PRAGUE – Pope Benedict XVI sought to reach out to the heavily secular people of the Czech Republic on Saturday, decrying the "wounds" left by atheistic communism and urging them to rediscover their Christian roots.

As he began a three-day pilgrimage coinciding with the fall of communism in this central European country 20 years ago, Benedict said Christianity has an "irreplaceable role" to play in their lives.

The Czech Republic is one of the most secular countries in Europe, with nearly half the country professing to be non-believers.

The atmosphere surrounding the visit appeared to reflect that.

Few people turned out for the formal welcoming ceremony at Prague's Ruzyne International Airport, there were no crowds or welcoming billboards on the streets and the city's newspapers barely mentioned the visit. Local TV stations, however, broadcast the ceremony live.

Vatican organizers are hoping for a crowd of up to 200,000 people for the pope's Sunday Mass in Brno, in the Catholic heartland of the Czech Republic.

Upon arriving, the 82-year-old pope spoke of how the communist regime, which was overthrown in 1989, ruthlessly persecuted the Roman Catholic Church.

"I join you and your neighbors in giving thanks for your liberation from these oppressive regimes," Benedict said, hailing the collapse of the Berlin Wall two decades ago this autumn as "a watershed in world history."

"Nevertheless, the cost of 40 years of political repression is not to be underestimated," the pope said. "A particular tragedy for this land was the ruthless attempt by the government of that time to silence the voice of the church."

"Now that religious freedom has been restored, I call upon all the citizens of this republic to rediscover the Christian traditions which have shaped their culture," he said.

He kept up on that theme as the day went by, telling Czech officials and diplomats gathered in medieval Hradcany Castle of the "irreplaceable role of Christianity for the formation of the conscience of each generation."

Later, at an evening prayer service, Benedict said the "long winter of communist dictatorship" has left its scars.

"Society continues to suffer from the wounds caused by atheist ideology, and is often seduced by the modern mentality of hedonistic consumerism," he said.

The service was held in St. Vitus Cathedral, the Gothic centerpiece of the castle complex that has come to symbolize the Catholic church's dilemma. Although religious freedom was restored when communism fell, the church is still battling for the return of the cathedral and other property given to the state by the communist regime.

"We are convinced that you are coming to visit your brothers and sisters in distress, for neither are we a great country, nor a numerous and great church community," Cardinal Miloslav Vik said in welcoming Benedict to the cathedral.

The German-born pope, who gave his speeches in either English or Italian, was making his first foreign trip since he broke his right wrist in a fall while on vacation in July. He told reporters aboard his plane that he is finally able to write again and hopes to complete a new book by next spring.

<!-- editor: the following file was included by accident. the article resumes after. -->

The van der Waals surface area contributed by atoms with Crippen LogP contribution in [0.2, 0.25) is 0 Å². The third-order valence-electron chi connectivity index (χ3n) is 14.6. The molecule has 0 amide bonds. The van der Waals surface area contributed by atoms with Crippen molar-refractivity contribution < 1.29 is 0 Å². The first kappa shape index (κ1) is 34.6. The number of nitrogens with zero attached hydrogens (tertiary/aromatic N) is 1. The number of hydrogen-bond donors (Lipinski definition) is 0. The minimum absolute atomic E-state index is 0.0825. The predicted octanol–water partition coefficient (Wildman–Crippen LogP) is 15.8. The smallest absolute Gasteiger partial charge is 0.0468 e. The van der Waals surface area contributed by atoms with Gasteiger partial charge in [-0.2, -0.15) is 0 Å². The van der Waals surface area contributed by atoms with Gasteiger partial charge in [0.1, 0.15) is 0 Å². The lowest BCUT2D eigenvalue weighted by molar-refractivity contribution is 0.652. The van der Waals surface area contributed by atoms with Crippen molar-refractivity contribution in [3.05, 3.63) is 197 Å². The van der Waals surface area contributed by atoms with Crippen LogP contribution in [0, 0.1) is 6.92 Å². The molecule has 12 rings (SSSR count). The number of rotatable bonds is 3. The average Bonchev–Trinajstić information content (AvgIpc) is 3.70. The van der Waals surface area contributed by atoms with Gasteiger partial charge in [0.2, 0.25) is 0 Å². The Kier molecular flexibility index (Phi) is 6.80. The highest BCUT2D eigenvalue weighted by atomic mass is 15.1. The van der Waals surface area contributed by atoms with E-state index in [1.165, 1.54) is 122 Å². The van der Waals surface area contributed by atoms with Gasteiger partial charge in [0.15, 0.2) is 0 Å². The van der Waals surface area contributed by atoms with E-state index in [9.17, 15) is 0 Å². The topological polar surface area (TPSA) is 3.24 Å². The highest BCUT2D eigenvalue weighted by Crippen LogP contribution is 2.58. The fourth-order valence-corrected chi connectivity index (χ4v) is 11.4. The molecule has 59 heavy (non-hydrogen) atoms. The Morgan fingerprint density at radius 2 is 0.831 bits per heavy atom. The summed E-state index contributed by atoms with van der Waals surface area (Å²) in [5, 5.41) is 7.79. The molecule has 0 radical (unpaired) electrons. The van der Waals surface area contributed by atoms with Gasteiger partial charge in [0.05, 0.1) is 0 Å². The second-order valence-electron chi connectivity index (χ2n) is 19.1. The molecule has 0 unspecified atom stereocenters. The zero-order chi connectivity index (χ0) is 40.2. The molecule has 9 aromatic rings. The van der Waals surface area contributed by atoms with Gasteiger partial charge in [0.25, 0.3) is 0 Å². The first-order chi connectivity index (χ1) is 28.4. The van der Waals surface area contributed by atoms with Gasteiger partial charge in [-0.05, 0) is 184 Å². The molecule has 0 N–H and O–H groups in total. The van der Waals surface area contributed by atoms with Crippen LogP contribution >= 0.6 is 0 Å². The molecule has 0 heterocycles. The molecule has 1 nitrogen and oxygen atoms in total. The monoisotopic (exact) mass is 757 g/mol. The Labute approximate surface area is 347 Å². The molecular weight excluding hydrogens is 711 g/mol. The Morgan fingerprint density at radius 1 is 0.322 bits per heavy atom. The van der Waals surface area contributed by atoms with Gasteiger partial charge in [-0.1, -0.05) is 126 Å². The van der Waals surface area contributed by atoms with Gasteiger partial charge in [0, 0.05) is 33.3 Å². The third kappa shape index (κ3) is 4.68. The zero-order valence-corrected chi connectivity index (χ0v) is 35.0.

Scores of pilgrims poured into Prague for the nation's first papal visit in a dozen years. But most Czechs seemed to shrug the trip off as irrelevant — and some were openly hostile.

"It's just a waste of money," said Kveta Tomasovicova, 56, who works at Prague's National Library. "At a time of economic crisis, when our salaries are going down, the visit is a useless investment."

Under communism, which ended with the 1989 Velvet Revolution that drew hundreds of thousands of Czechs to mostly nonviolent street protests, the church was brutally repressed.

The regime, which seized power in 1948 in what was then Czechoslovakia, confiscated all church-owned property and persecuted many priests. Churches were then allowed to function only under the state's control and supervision.

The bitter restitution battle has left a sour taste in the mouths of many Czechs. And some — claiming the church cares more about property than souls — have drifted away from the faith.

In 1991, 4.5 million of the country's 10 million people said they belonged to a church. In 2001, a census showed that number had plunged to 3.3 million.

Recent surveys suggest the freewheeling drop continues. About one in two respondents to a poll conducted by the agency STEM said they don't believe in God. Another 28 percent said they considered themselves believers, and 24 percent were undecided. The poll had a margin of error of 2.5 percentage points.

Underscoring the hostility toward the church, a group calling itself Condom Positive planned to distribute condoms bearing a likeness of the pope wearing one on his head and the words: "Papa said no! And you?"

Another group, Condoms for the Pope, said it would inflate prophylactics to condemn Benedict's assertion earlier this year that condoms are not the answer to Africa's severe AIDS problem.

At a stop Saturday at Prague's Church of Our Lady of Victory, home to a revered statuette of the infant Jesus, the pope condemned violence and neglect against children.

"May children always be accorded the respect and attention that are due to them: They are the future and the hope of humanity!" he said.

The pope met with President Vaclav Klaus and other current and former leaders, including Vaclav Havel, the playwright-turned-president who led the 1989 anti-communist uprising.

After Sunday's Mass in Brno, the pope returns to Prague to meet with local leaders of other religious faiths and with scholars at Prague's castle.

On Monday, Benedict visits the basilica of St. Wenceslas — the nation's patron saint — in the town of Stara Boleslav, a popular pilgrimage site just northeast of the capital. He then lunches with Czech bishops in Prague before returning to Rome.

(Source: Associated Press Writers William J. Kole and Karel Janicek contributed to this report.)